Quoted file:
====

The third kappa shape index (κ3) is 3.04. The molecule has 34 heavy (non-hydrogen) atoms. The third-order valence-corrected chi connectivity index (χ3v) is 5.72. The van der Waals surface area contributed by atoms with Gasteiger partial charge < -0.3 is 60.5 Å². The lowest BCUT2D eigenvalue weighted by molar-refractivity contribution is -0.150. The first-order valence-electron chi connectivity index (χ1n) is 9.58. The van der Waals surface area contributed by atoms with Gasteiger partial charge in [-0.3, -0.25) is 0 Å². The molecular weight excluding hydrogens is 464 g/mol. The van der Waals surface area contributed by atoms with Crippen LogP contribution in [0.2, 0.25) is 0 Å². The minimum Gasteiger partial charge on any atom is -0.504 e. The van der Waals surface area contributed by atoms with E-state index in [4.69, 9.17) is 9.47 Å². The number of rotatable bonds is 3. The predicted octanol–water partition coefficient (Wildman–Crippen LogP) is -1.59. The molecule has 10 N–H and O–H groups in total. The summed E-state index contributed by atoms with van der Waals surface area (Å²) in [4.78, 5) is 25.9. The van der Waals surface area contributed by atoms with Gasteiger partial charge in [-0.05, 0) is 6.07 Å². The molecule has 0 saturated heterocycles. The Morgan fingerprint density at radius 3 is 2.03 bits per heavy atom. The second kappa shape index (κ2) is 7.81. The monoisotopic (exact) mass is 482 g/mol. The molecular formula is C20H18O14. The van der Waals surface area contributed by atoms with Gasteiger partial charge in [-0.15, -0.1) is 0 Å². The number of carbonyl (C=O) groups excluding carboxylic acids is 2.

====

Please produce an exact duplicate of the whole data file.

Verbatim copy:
The third kappa shape index (κ3) is 3.04. The molecule has 34 heavy (non-hydrogen) atoms. The third-order valence-corrected chi connectivity index (χ3v) is 5.72. The van der Waals surface area contributed by atoms with Gasteiger partial charge < -0.3 is 60.5 Å². The lowest BCUT2D eigenvalue weighted by molar-refractivity contribution is -0.150. The first-order valence-electron chi connectivity index (χ1n) is 9.58. The van der Waals surface area contributed by atoms with Gasteiger partial charge in [-0.3, -0.25) is 0 Å². The molecular weight excluding hydrogens is 464 g/mol. The van der Waals surface area contributed by atoms with Crippen LogP contribution in [0.2, 0.25) is 0 Å². The minimum Gasteiger partial charge on any atom is -0.504 e. The van der Waals surface area contributed by atoms with E-state index in [4.69, 9.17) is 9.47 Å². The number of rotatable bonds is 3. The predicted octanol–water partition coefficient (Wildman–Crippen LogP) is -1.59. The molecule has 10 N–H and O–H groups in total. The summed E-state index contributed by atoms with van der Waals surface area (Å²) in [4.78, 5) is 25.9. The van der Waals surface area contributed by atoms with Gasteiger partial charge in [-0.05, 0) is 6.07 Å². The molecule has 0 saturated heterocycles. The Morgan fingerprint density at radius 3 is 2.03 bits per heavy atom. The second kappa shape index (κ2) is 7.81. The monoisotopic (exact) mass is 482 g/mol. The molecular formula is C20H18O14. The van der Waals surface area contributed by atoms with Gasteiger partial charge in [-0.15, -0.1) is 0 Å². The number of carbonyl (C=O) groups excluding carboxylic acids is 2.